Saturday, April 25, 2015

Little Brown Bird with Incredible Talents

If you have been reading this blog for any period of time, you know that Ed and I get a kick out of bird watching around Farm Dover. We gotten pretty good about being able to identify a couple of dozen birds that frequent our farm. We can usually identify a bird if it holds still and we can focus our binoculars on it for a moment or two. But that doesn't happen very often. Instead, we rely on hearing their song, watching their flight pattern, observing how they hold their tail or peck about for food, or seeing bright flashes of color as they flit from branch to branch.

There is a whole category of birds that we usually just throw up our hands and call them "little brown birds." These are the ones that refuse to hold still for more than a nanosecond. They are tiny and wary. We more often hear them than see them. They love tangles of vegetation and vines; brush piles are their playgrounds.  They move in jerky hops. I think most are wrens and sparrows of one sort or another. All fit the description of a little brown bird. Always before, I just dismissed them as a not very special bird. But not anymore....


The other day, Ed said he wanted to show me something. He walked quietly up to a tangle of an overgrown wild rose bush, surrounded by honeysuckle. He carefully moved back a thorny branch and invited me to take a look deep inside the dark space.

What I saw was a marvel. A bird nest unlike any I had ever seen. Unlike a robin's nest, it was fully doomed with a round opening on one side. Bits of bark strips, dried grasses, dead leaves, pine needles, straw and bits of small downy fluffs formed the underside. The top was fashioned from bright green moss, like a thatched roof you might see in storybook set in a medieval English countryside.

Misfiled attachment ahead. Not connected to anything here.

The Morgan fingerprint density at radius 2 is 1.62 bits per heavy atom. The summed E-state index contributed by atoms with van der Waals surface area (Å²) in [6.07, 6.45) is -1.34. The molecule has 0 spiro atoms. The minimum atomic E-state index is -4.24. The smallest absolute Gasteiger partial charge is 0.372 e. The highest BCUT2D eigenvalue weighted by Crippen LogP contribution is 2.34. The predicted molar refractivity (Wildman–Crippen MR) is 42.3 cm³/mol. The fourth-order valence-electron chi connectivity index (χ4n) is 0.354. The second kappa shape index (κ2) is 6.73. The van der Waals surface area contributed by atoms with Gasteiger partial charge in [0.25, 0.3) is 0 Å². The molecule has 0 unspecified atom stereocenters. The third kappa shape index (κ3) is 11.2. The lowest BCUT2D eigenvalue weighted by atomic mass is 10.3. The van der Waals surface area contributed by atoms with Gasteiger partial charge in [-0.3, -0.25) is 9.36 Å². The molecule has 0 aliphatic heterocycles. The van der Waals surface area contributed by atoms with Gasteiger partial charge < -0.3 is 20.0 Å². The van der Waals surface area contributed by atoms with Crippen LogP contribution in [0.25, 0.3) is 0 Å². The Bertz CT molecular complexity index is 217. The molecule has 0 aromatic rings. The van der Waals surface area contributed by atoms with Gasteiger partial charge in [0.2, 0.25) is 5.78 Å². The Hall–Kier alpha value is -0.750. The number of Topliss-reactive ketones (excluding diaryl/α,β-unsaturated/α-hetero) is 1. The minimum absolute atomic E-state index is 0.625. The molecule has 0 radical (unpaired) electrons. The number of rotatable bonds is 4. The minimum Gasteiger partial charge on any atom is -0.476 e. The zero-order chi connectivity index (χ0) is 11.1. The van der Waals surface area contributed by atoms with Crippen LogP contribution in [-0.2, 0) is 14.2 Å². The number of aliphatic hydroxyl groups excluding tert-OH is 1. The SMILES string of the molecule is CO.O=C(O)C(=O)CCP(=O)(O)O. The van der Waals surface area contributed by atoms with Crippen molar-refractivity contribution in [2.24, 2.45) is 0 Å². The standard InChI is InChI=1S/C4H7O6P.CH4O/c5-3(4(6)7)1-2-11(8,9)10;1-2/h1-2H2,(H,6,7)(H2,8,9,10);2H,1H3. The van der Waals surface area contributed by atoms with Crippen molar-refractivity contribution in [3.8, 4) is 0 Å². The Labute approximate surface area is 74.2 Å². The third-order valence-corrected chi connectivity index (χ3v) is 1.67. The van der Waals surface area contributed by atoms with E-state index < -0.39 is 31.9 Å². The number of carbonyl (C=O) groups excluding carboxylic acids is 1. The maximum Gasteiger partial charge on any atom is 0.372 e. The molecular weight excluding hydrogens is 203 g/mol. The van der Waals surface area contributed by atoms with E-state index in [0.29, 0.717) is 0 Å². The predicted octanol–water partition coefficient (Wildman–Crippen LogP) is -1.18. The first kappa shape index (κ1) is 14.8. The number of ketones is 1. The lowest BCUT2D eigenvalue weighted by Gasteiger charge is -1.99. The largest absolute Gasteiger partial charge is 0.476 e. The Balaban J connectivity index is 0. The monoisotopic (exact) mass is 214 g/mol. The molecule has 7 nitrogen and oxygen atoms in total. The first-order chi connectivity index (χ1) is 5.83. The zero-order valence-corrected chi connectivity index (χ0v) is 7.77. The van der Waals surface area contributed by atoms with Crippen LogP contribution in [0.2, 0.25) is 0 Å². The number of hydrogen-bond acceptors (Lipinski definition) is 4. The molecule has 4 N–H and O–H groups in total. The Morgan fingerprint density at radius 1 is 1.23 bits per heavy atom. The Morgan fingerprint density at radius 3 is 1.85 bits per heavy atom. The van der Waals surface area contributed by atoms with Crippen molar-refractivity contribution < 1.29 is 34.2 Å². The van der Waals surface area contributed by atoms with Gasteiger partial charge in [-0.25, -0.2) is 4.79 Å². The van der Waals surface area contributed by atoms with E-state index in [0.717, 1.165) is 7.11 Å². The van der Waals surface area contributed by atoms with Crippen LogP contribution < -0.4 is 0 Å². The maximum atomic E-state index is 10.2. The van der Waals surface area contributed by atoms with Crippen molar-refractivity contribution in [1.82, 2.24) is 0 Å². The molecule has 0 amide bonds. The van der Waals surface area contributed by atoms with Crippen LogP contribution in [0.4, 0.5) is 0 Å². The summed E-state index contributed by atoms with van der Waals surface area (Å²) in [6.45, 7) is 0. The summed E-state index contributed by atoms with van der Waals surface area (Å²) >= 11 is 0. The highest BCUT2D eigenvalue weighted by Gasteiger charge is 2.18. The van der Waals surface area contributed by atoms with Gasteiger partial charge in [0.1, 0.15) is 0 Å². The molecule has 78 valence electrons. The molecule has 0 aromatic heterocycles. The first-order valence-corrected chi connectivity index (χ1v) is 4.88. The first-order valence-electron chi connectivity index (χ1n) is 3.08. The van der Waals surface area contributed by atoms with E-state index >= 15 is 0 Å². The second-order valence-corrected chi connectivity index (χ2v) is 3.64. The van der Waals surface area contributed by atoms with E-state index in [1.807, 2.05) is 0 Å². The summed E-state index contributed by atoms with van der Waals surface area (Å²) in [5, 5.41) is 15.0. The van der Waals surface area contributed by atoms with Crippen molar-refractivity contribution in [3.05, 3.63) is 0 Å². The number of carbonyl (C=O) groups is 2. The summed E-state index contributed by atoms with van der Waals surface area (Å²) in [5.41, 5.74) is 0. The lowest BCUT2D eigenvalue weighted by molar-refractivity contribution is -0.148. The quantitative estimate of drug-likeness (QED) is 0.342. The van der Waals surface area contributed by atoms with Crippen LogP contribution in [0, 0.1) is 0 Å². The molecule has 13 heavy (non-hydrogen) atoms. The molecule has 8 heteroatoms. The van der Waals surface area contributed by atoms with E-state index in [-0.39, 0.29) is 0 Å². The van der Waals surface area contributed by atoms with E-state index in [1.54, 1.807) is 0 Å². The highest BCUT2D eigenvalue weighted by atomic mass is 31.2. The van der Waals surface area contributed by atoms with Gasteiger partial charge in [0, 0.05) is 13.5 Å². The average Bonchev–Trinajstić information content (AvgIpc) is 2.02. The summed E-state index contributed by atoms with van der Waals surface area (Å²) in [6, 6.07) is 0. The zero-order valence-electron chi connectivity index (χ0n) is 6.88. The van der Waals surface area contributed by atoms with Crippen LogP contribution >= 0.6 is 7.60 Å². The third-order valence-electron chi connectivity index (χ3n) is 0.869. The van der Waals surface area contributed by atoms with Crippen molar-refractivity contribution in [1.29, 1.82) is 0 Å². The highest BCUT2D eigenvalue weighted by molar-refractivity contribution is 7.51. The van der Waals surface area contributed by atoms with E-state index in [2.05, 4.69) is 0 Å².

It was the nest of a Carolina wren and it was breathtaking in its construction; adorable in its execution. My estimation of this little brown bird soared.

The mama wren flew out when she heard us approach and took up station in a nearby bush where she set about letting us know in no uncertain terms that she wanted us gone. Now. I took a quick photo and moved away, assuring her I would not harm her or her eggs/chicks.

Unfortunately, the photo just doesn't do the nest justice. You can't really make out the shape, but here is a closeup of the nest. If you look closely, you can make out the front-door hole in the top-center of the photo; the green moss roof you can see on the left side; and the bottom of the nest is made up of coarser twigs.  The entire nest is snugly tucked in among thorny rose canes. I wish you could see it up close and in real life.

Once I got back home, I pulled out a book called America's Other Audubon which features a collection of reproduced engraved illustration that were initially produced in the late 1800s by a young woman named Genevieve Jones. After she had produced five drawings of her intended 130 species of birds that nested in Ohio she died of typhoid fever. Her family was paralyzed by grief and shock. In mourning their child, they vowed to complete the project that she had started and spent the rest of their lives finding nests/eggs, drawing them accurately and then hand coloring the engraved prints. Her father spent his entire life savings to publish the two-volume book.

The book that I have now was compiled and published three years ago by Joy Kiser and includes the entire collection of the Jones family engravings. Here's the illustration for the Carolina wren.

The nest we found was even more amazing than this illustration -- the green roof is proof in my mind that this little brown bird has incredible talents.

I never know what I might see around our farm. Almost anytime I take the time to look, I see something amazing. Albert Einstein once said that if you look deep into nature, you will understand everything better. I think he is right.

1 comment:

  1. I had two of these birds in my back yard and am trying to find out what they are called, have you any more information